One day, at the age of seven or eight, I poked my head out of the schooner Elizabeth—and was amazed to see a large commercial excursion boat named Ranger III tied up on the other side of the dock. This was big news because I considered myself the pint-sized king of Slip #7, Vinoy Basin, St. Petersburg, Florida—actually, I felt I was the diminutive King Neptune of the entire harbor.
Who dare they enter my domain without permission?
Its skipper was a long, lean man named Captain Dave Winters. A Florida cracker with thick skin of brown leather, he carried his silence with ease. He looked me up and down calmly—as if in no rush—then gave a tug on the forward spring so I could hop aboard. His wife Irene was slight in build and half his height—and as talkative as he was taciturn. “Welcome aboard, son!” she said, “The harbormaster tolt us about you’all and your family’s blowboat—We hope you won’t mind all the noise but we’ll be gone by 9:30 seven days a week—feel free to take some ice whenever you want.”
Now we Goodlanders knew about ice and had even tasted it on rare occasions—but ice represented great wealth to us and the idea that we could partake of as much as desired simply did-not-compute. Even more amazing, the following day the phone company installed a ‘booking phone’ on the dock and Captain Dave built a wooden box around it—and gave us the spare key.
It was like, well, a spacecraft had landed and started giving out amazing, futuristic gifts. Wow!
Now I had a problem at the time—I was playing hide-and-seek from the local truant officer. He hadn’t got the memo that we sea gypsy children didn’t have to go to school—that we felt landsharks, bean-counters, and other dirt-dwellers didn’t have much in the way of useful education to offer.
Captain Dave got a twinkle in his eye each time the truant officer came around and I frantically hid 1.) under the dinghy tarp, 2.) in the port cockpit locker, or 3.) buried myself under sailbags in the forecastle.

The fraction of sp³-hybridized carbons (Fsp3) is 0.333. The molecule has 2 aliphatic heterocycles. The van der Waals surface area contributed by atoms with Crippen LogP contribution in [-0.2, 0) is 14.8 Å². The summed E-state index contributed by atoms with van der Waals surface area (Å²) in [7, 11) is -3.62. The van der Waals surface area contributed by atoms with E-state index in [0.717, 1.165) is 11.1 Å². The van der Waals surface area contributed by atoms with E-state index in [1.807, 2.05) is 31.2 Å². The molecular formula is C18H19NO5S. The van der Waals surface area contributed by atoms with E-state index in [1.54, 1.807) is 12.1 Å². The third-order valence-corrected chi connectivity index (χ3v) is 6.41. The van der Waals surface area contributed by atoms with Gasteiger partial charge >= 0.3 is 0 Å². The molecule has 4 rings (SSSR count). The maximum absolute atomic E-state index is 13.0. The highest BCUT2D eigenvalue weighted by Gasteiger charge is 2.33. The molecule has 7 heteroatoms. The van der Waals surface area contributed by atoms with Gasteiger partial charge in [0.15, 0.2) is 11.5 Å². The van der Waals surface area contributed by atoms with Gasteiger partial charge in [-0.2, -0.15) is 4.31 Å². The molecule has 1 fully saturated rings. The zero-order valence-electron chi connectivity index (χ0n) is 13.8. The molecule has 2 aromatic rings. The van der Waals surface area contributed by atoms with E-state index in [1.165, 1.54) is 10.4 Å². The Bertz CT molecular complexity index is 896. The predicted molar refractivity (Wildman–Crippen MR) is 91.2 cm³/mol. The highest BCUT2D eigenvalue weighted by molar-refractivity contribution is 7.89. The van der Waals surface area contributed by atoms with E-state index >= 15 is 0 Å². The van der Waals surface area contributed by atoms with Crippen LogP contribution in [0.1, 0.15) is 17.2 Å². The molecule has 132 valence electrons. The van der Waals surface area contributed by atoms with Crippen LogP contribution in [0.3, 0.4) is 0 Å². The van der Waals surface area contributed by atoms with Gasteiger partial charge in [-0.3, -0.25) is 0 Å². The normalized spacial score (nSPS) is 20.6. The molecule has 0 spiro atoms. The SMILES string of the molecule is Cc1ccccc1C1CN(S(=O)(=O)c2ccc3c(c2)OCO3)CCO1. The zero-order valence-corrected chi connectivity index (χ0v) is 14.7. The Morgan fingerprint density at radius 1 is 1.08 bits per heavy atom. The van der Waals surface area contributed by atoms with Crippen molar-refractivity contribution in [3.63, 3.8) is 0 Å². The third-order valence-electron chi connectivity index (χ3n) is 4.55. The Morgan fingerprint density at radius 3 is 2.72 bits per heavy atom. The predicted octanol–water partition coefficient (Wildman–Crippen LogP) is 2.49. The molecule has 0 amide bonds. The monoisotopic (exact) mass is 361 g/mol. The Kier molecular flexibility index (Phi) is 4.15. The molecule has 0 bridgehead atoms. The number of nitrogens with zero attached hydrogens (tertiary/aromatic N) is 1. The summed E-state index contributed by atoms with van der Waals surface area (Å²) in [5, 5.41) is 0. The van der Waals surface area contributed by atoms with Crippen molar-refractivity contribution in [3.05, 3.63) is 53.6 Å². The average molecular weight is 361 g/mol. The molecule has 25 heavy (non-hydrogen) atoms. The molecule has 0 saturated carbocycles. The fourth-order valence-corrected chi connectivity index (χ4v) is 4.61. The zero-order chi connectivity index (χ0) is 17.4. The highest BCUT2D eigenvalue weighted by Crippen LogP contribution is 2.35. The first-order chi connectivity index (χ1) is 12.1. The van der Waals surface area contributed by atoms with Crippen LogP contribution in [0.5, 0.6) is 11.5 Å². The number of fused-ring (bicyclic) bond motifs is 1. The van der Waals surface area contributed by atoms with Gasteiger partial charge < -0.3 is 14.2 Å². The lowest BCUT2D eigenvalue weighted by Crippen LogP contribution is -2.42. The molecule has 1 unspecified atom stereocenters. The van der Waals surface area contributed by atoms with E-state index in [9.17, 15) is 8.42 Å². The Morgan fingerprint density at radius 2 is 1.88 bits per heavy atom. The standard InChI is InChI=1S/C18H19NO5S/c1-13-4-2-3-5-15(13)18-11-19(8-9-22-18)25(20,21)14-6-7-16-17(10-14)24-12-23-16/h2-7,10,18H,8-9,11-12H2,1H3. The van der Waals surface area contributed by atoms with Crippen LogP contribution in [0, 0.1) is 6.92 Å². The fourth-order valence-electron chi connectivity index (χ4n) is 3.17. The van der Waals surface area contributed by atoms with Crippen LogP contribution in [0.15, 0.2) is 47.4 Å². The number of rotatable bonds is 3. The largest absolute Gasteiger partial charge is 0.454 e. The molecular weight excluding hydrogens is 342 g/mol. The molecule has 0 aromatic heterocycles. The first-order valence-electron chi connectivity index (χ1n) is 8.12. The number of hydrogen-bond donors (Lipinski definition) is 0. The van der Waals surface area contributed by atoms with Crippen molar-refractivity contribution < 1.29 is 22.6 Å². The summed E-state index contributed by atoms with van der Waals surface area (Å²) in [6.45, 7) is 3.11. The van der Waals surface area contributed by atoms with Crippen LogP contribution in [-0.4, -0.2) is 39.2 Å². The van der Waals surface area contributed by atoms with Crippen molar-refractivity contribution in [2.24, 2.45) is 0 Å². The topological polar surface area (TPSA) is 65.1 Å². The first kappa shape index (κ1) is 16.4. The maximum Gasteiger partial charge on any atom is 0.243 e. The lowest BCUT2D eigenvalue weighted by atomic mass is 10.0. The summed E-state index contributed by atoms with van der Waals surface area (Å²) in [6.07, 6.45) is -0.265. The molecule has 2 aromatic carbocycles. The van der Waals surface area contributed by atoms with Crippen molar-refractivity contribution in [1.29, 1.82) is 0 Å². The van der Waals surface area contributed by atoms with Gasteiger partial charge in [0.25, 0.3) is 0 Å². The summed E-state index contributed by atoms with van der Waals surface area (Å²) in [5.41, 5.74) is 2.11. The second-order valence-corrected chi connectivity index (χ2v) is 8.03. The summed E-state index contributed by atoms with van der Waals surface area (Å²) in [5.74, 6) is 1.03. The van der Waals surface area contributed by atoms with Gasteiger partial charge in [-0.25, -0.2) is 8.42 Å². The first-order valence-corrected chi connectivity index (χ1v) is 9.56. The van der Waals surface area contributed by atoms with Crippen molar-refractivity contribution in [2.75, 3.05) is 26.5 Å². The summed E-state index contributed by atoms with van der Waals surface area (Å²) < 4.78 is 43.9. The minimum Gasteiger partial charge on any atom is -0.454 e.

My poor mother—in every port we stopped, she’d end up standing in the cockpit, staring up at hard-hearted officials in leather shoes, and saying, “I don’t have any idea where that little rascal is!”
Actually, starting my first job wasn’t such a big step—as I was already helping Captain Dave from sunrise to sunset getting the boat ready for the winter tourist season. I just sort of ‘oozed’ into being the soda jockey aboard. We could carry 88 passengers but normally had 40 to 60 aboard. We’d stop to swim and snorkel before having lunch in Bradenton, Treasure Isle, or Mullet Cay. It was a long day—we wouldn’t return to the dock before five in the afternoon.
Sodas were ten cents, and Dr. Pepper was almost as popular as Coca-cola. Canada Dry did pretty okay, too. Sure, we had candy bars, crackers, Slim-Jims, bottled water, bubble gum, potato chips, and snacks—you name it! I was practically running a restaurant, I was. Not only did I have to make change and guard the plastic bowl of money—I couldn’t allow no shoplifting either! Oh, I had responsibilities, I’ll tell ya!
And, yes, I got free sodas and snacks from the time we left the dock until we returned—and the only time I took a day off was to visit the local dentist.
Now the deckhand on the Ranger III was an old sailor named George R. Law from Maine—and George reeked of rum, had a red nose with blue veins, and was filled to bursting with sea yarns. He was ‘seven times a shellback’ (crossed the equator undersail) and certainly the most entertaining adult I’d met outside my family. “The seas would be so big, our ears would pop on the crests,” he’d thunder, “and in the troughs we’d snatch lobsters off the seabed in mid-Atlantic!”
Now, even as young as I was, I knew enough not to press George too hard on the facts for fear he might reduce his sea stories to just them alone—and then where would I be?
Now, before we left each day, Miss Girty and her husband Al would set up their table on the side of the road in front of the dock—and she’d bark. “All day! Shelling! Beachcombing!” she’d yell, waving a fistful of brochures. “Three stops! Porpoises, guaranteed! Perhaps manatees or sharks—why, sometimes we cruise alongside whales for an hour at a time!”
Girty was as big as a full-rigged ship—with a hefty top hamper and plenty of weigh-on when in a foul mood. The problem was her hubby Skinny Al—he always carried a nip or two of rum in hip pocket—and every time that a customer would ask Miss Girty about something in a sales brochure and she’d be distracted—he’d take an exaggerated swig from his trusty bottle, and give me a happy wink.